Case law interpreting CPLR 3211 (a) (4) provides competing rules for decision making.

On the one hand, “jurisdiction must continue” in a court “where all rights can be properly determined in one action” (Matter of Ryan’s estate212 AD3d 902 [3d Dept 2023], lv rejected 39 NY3d 1095 [2023]).

On the other hand, complete overlap of parties and claims is not necessary to dismiss one case in favor of the other. All that is required is “substantial identity of the parties, the two actions are sufficiently similar, and the relief sought is substantially the same” in both cases (Ashwood v. Uber USA, LLC219 AD3d 1289 [2d Dept 2023]).

According to this principle, “[i]it is not necessary that the exact legal theories presented in the first action be presented in the second action” (JPMorgan Chase Bank, NA v. Luxama172 AD3d 1341 [2d Dept 2019]), as long as both suits match “aris[e] of the same subject or series of alleged errors’ (JFK Family Ltd. Partnership v. Millbrae Nat. Gas Dev. Fund 2005, LP169 AD3d 775 [2d Dept 2019]).

When these conditions are met, courts generally follow the “first time rule, which means that the court that first accepted jurisdiction is the one in which the matter must be decided” (Seneca Specialty Ins. Co. vs. TBD Capital, LLC143 AD3d 971 [2d Dept 2016]).

To apply these norms of the law, Malik The court was not writing on a blank slate.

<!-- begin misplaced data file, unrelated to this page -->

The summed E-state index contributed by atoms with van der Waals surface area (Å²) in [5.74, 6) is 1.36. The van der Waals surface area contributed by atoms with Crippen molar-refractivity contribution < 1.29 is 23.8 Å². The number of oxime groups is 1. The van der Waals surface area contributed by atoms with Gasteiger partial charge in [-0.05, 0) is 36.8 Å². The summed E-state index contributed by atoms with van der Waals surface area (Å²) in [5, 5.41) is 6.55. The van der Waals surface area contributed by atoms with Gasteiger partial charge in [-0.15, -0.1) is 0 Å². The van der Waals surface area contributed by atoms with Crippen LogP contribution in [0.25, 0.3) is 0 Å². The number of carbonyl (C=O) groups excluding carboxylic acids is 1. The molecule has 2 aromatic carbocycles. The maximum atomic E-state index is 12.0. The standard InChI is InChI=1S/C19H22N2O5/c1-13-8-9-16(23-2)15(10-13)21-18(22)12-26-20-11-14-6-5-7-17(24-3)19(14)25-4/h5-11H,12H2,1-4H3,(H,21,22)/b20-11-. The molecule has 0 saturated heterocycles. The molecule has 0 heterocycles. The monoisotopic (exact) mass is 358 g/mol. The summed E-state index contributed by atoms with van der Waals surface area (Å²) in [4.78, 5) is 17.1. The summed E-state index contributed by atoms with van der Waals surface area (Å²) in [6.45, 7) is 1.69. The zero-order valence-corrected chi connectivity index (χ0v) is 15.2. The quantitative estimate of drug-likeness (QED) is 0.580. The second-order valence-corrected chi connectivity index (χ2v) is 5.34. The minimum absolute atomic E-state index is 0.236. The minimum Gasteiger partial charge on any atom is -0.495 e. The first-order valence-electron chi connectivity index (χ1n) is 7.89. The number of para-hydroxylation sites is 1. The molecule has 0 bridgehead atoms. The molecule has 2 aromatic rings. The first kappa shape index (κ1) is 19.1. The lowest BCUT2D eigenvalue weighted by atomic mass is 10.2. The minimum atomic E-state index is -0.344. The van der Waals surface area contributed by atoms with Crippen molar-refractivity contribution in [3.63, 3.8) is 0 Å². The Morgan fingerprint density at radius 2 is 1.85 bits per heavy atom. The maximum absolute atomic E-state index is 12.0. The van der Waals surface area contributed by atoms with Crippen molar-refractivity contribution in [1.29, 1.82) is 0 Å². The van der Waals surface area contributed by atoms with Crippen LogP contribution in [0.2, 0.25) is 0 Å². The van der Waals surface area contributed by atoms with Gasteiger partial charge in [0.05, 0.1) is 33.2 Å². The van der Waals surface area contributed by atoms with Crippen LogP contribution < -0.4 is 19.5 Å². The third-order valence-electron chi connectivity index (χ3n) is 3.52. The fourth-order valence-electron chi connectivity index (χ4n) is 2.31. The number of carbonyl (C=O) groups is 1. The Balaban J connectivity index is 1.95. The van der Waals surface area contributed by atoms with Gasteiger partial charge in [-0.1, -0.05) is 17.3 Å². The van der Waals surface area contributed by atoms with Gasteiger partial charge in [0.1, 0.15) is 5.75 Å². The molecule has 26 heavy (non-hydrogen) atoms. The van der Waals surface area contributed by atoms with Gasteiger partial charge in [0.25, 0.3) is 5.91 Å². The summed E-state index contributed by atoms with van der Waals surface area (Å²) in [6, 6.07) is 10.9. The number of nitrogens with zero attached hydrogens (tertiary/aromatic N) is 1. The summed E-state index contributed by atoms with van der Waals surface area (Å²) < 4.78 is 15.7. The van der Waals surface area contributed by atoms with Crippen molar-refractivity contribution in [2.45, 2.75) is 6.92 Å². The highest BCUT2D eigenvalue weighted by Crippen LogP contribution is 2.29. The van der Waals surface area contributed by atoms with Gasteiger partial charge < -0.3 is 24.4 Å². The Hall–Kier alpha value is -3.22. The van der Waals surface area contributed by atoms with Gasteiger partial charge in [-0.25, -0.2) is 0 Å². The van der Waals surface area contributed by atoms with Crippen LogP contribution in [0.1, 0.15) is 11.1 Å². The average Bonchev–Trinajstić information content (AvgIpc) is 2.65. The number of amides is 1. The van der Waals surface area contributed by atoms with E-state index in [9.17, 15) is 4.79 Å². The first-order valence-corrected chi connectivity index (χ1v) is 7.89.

in Raik v. Clinton Devs., LLC (282 AD2d 513 [2d Dept 2001]), the Court addressed essentially the same issue: whether to dismiss a later-filed corporate dissolution proceeding in favor of an earlier-filed marital divorce proceeding.

in Rijk, the appeals court ruled that the lower court “correctly determined” that it would be “duplicative and counterproductive” to allow a dissolution proceeding to proceed concurrently with a divorce proceeding, dismissing the former in favor of the latter. “Plaintiff’s claims as to his alleged interests in . . . family businesses,” the court ruled, “will be determined as part of the equitable distribution” in the divorce case.

But on Rijk The court left the door open to further litigation if the matrimonial trial proved inadequate to resolve all issues. “To the extent that any of the plaintiff’s alleged business interests may later be found to be outside the scope of [the marital divorce action]at discretion in the interest of justice, the dismissal of [the corporate dissolution proceeding] without prejudice to the reopening of this action after the final resolution of the issues of equitable distribution.’